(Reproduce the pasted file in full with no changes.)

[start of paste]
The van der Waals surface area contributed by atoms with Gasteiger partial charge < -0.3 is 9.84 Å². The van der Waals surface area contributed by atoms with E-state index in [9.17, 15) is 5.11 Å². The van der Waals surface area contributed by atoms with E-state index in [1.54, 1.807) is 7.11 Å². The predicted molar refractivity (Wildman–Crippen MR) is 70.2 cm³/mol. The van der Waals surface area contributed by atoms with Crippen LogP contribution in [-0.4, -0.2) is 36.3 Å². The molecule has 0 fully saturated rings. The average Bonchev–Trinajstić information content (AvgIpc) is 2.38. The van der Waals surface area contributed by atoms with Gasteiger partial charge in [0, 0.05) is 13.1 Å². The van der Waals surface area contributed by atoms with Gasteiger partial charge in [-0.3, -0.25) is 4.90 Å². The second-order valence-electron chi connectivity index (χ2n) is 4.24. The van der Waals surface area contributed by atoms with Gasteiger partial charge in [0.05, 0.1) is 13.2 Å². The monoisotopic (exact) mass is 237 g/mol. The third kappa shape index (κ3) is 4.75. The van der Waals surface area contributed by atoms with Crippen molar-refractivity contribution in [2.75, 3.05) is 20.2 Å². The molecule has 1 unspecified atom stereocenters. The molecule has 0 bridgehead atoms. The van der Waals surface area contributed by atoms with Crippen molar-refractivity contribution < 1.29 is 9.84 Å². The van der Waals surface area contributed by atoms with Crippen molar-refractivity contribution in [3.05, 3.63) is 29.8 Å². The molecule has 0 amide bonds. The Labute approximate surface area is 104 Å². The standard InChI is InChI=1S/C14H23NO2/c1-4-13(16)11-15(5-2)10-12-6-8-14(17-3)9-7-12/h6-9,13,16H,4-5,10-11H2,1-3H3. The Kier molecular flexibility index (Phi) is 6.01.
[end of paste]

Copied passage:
The van der Waals surface area contributed by atoms with Gasteiger partial charge < -0.3 is 9.84 Å². The van der Waals surface area contributed by atoms with E-state index in [9.17, 15) is 5.11 Å². The van der Waals surface area contributed by atoms with E-state index in [1.54, 1.807) is 7.11 Å². The predicted molar refractivity (Wildman–Crippen MR) is 70.2 cm³/mol. The van der Waals surface area contributed by atoms with Crippen LogP contribution in [-0.4, -0.2) is 36.3 Å². The molecule has 0 fully saturated rings. The average Bonchev–Trinajstić information content (AvgIpc) is 2.38. The van der Waals surface area contributed by atoms with Gasteiger partial charge in [0, 0.05) is 13.1 Å². The van der Waals surface area contributed by atoms with Gasteiger partial charge in [-0.3, -0.25) is 4.90 Å². The second-order valence-electron chi connectivity index (χ2n) is 4.24. The van der Waals surface area contributed by atoms with Gasteiger partial charge in [0.05, 0.1) is 13.2 Å². The monoisotopic (exact) mass is 237 g/mol. The third kappa shape index (κ3) is 4.75. The van der Waals surface area contributed by atoms with Crippen molar-refractivity contribution in [2.75, 3.05) is 20.2 Å². The molecule has 1 unspecified atom stereocenters. The molecule has 0 bridgehead atoms. The van der Waals surface area contributed by atoms with Crippen molar-refractivity contribution < 1.29 is 9.84 Å². The van der Waals surface area contributed by atoms with Crippen molar-refractivity contribution in [3.05, 3.63) is 29.8 Å². The molecule has 0 amide bonds. The Labute approximate surface area is 104 Å². The standard InChI is InChI=1S/C14H23NO2/c1-4-13(16)11-15(5-2)10-12-6-8-14(17-3)9-7-12/h6-9,13,16H,4-5,10-11H2,1-3H3. The Kier molecular flexibility index (Phi) is 6.01.